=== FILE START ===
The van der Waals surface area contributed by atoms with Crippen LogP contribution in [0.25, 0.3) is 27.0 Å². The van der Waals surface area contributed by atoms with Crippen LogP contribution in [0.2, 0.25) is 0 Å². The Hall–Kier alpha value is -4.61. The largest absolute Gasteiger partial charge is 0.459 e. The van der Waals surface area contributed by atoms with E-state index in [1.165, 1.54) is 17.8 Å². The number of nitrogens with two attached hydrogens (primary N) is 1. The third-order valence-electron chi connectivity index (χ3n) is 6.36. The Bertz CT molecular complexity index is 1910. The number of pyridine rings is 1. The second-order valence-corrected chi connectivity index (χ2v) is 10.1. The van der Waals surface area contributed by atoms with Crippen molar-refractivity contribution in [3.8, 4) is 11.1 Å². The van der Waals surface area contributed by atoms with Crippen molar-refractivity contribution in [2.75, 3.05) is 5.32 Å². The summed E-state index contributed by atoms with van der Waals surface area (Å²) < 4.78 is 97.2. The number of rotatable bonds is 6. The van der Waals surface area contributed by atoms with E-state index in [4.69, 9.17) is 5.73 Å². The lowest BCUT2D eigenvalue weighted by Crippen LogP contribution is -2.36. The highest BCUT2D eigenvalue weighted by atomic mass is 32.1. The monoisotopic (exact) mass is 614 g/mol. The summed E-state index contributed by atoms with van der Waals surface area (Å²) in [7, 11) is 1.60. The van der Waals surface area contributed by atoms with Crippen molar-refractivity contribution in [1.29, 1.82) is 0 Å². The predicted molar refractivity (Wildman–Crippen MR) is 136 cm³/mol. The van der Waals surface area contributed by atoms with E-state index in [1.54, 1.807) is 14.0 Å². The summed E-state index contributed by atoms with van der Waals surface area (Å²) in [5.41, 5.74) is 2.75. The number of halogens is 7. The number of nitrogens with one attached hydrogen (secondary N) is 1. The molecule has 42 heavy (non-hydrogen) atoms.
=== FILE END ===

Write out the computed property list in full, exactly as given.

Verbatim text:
The van der Waals surface area contributed by atoms with Crippen LogP contribution in [0.25, 0.3) is 27.0 Å². The van der Waals surface area contributed by atoms with Crippen LogP contribution in [0.2, 0.25) is 0 Å². The Hall–Kier alpha value is -4.61. The largest absolute Gasteiger partial charge is 0.459 e. The van der Waals surface area contributed by atoms with E-state index in [1.165, 1.54) is 17.8 Å². The number of nitrogens with two attached hydrogens (primary N) is 1. The third-order valence-electron chi connectivity index (χ3n) is 6.36. The Bertz CT molecular complexity index is 1910. The number of pyridine rings is 1. The second-order valence-corrected chi connectivity index (χ2v) is 10.1. The van der Waals surface area contributed by atoms with Crippen molar-refractivity contribution in [3.8, 4) is 11.1 Å². The van der Waals surface area contributed by atoms with Crippen molar-refractivity contribution in [2.75, 3.05) is 5.32 Å². The summed E-state index contributed by atoms with van der Waals surface area (Å²) < 4.78 is 97.2. The number of rotatable bonds is 6. The van der Waals surface area contributed by atoms with E-state index in [4.69, 9.17) is 5.73 Å². The lowest BCUT2D eigenvalue weighted by Crippen LogP contribution is -2.36. The highest BCUT2D eigenvalue weighted by atomic mass is 32.1. The monoisotopic (exact) mass is 614 g/mol. The summed E-state index contributed by atoms with van der Waals surface area (Å²) in [7, 11) is 1.60. The van der Waals surface area contributed by atoms with Crippen molar-refractivity contribution in [1.29, 1.82) is 0 Å². The predicted molar refractivity (Wildman–Crippen MR) is 136 cm³/mol. The van der Waals surface area contributed by atoms with E-state index in [1.54, 1.807) is 14.0 Å². The summed E-state index contributed by atoms with van der Waals surface area (Å²) in [5.41, 5.74) is 2.75. The number of halogens is 7. The number of nitrogens with one attached hydrogen (secondary N) is 1. The molecule has 42 heavy (non-hydrogen) atoms.